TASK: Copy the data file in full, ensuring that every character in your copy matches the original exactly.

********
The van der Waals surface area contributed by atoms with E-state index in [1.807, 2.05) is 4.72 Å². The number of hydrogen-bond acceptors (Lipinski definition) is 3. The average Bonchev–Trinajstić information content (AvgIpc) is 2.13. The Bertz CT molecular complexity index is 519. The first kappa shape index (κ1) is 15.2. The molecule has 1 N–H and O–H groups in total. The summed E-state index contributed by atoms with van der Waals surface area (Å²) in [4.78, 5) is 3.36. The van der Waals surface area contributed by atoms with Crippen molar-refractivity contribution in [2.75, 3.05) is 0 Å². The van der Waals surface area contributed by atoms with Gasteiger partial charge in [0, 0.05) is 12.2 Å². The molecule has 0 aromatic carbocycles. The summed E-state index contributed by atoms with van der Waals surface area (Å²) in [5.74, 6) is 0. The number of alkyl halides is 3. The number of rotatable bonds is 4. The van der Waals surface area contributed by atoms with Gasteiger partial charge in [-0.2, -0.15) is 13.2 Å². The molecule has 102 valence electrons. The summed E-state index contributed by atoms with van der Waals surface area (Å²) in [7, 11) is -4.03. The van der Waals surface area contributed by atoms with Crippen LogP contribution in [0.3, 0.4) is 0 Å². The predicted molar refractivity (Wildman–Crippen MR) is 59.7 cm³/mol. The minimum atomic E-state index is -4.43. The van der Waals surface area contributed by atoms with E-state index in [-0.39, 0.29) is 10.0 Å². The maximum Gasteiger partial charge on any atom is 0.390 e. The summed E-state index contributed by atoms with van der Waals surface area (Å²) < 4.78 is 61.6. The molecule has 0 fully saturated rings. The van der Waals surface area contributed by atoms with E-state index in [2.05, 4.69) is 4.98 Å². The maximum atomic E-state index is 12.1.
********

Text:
The van der Waals surface area contributed by atoms with E-state index in [1.807, 2.05) is 4.72 Å². The number of hydrogen-bond acceptors (Lipinski definition) is 3. The average Bonchev–Trinajstić information content (AvgIpc) is 2.13. The Bertz CT molecular complexity index is 519. The first kappa shape index (κ1) is 15.2. The molecule has 1 N–H and O–H groups in total. The summed E-state index contributed by atoms with van der Waals surface area (Å²) in [4.78, 5) is 3.36. The van der Waals surface area contributed by atoms with Crippen molar-refractivity contribution in [2.75, 3.05) is 0 Å². The van der Waals surface area contributed by atoms with Gasteiger partial charge in [0, 0.05) is 12.2 Å². The molecule has 0 aromatic carbocycles. The summed E-state index contributed by atoms with van der Waals surface area (Å²) in [5.74, 6) is 0. The number of alkyl halides is 3. The number of rotatable bonds is 4. The van der Waals surface area contributed by atoms with Gasteiger partial charge in [-0.2, -0.15) is 13.2 Å². The molecule has 102 valence electrons. The summed E-state index contributed by atoms with van der Waals surface area (Å²) in [7, 11) is -4.03. The van der Waals surface area contributed by atoms with Crippen LogP contribution in [0.3, 0.4) is 0 Å². The predicted molar refractivity (Wildman–Crippen MR) is 59.7 cm³/mol. The minimum atomic E-state index is -4.43. The van der Waals surface area contributed by atoms with E-state index in [-0.39, 0.29) is 10.0 Å². The maximum Gasteiger partial charge on any atom is 0.390 e. The summed E-state index contributed by atoms with van der Waals surface area (Å²) < 4.78 is 61.6. The molecule has 0 fully saturated rings. The van der Waals surface area contributed by atoms with E-state index in [2.05, 4.69) is 4.98 Å². The maximum atomic E-state index is 12.1.